Finland plans to heat homes with horse manure

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The amount of energy contained in the manure produced by three horses in a year is equivalent to the annual heat consumption of a single-family house in Finland. (iStock)
The amount of energy contained in the manure produced by three horses in a year is equivalent to the annual heat consumption of a single-family house in Finland. (iStock)
A little-noted passage in the new coalition government programme calls for the use of horse manure as an energy source in Finland.

The energy contained in the annual droppings of just three horses can heat a single-family house. The Fortum energy group is already steaming ahead with the development of a system to make it happen.

The amount of energy contained in the manure produced by three horses in a year is equivalent to the annual heat consumption of a single-family house in Finland. The government programme envisions the large-scale use of horse droppings as a new home-grown energy source.

With this in mind, the Fortum energy group is developing a new bio-fuel using horse manure. It combines a service for stables that delivers a wood-based litter for mixing with fresh manure and picks up the raw fuel. The results of fuel tests carried out in Järvenpää are being described as promising.

“Four stables in Espoo and Kirkkonummi took part in a pilot programme this past spring. This summer and autumn the pilot is being expanded, and the goal is to get dozens of stables involved,” explains the commercial manager for Fortum’s Horsepower project, Anssi Paalanen.

Innovative back to basics

The new coalition government’s programme calls for the use of horse manure ias an energy source in Finland. If a viable venture, the use of horse manure will not only contribute energy, but also help alleviate a growing problem that stables face – what to do with the waste their horses generate.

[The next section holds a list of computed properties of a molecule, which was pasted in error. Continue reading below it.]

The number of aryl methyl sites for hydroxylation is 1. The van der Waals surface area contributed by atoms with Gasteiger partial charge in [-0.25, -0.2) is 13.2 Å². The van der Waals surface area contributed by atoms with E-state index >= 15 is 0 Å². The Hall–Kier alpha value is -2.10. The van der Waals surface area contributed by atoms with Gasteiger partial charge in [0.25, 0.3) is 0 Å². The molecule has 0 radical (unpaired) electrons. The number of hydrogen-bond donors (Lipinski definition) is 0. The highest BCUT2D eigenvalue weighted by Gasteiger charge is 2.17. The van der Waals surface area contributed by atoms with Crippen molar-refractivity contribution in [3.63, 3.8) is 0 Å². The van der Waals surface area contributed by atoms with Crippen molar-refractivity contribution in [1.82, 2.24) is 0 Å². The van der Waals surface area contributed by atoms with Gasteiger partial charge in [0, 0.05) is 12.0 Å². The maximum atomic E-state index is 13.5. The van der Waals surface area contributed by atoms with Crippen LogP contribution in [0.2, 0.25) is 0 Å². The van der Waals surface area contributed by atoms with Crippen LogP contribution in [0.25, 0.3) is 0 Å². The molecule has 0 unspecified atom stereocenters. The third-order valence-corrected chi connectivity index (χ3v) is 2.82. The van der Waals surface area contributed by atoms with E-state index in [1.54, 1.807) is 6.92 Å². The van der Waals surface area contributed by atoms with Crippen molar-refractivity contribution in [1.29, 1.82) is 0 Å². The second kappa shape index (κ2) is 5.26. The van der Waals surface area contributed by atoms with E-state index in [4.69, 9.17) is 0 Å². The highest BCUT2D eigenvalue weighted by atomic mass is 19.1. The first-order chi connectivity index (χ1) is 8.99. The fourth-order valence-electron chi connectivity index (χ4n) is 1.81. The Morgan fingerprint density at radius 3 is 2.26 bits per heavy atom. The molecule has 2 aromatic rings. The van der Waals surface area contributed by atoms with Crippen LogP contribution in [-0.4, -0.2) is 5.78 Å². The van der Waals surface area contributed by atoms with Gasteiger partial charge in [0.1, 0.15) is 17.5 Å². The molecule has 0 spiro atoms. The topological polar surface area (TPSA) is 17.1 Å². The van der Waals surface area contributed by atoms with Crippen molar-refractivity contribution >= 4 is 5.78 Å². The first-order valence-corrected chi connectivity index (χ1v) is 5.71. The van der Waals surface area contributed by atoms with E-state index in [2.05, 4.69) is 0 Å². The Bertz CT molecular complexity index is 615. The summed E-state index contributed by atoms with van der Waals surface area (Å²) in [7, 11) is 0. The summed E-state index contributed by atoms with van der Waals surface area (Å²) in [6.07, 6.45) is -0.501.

Beginning next year, horse manure will be among the biodegradable substances banned from disposal at dumps. The more traditional use as fertilizer is also restricted because the law already bans its use on fields that drain into waterways.

Fortum’s tests of dried and processed horse manure indicate that it may well find a niche as a supplementary fuel. The company is also looking to export the concept.

“Market prospects are good. There are 360,000 horses in Sweden and 300,000 in Poland,” Paalanen notes.

Related stories from around the North:

Canada: Unconventional petroleum resources found in Canada’s Sahtu region…. Now what?, Eye on the Arctic

Finland: Finland could be carbon neutral by 2050: researchers, Yle News

Greenland: Arctic oil and gas must stay in ground to restrict warming to 2°C says study, Blog by Mia Bennett

Iceland:  From Arctic Circle 2013-2014, a big drop in the price of oil, Blog by Mia Bennett

Norway: Japan wants wind power from Arctic Norway, Barents Observer

Russia: No alternative to Arctic oil says Russia environment minister, Barents Observer

Sweden: Lower electricity bills for Swedes, Radio Sweden

United States: Alternative heating system shows promise for reducing fuel costs in Interior Alaska, Alaska Public Radio Network

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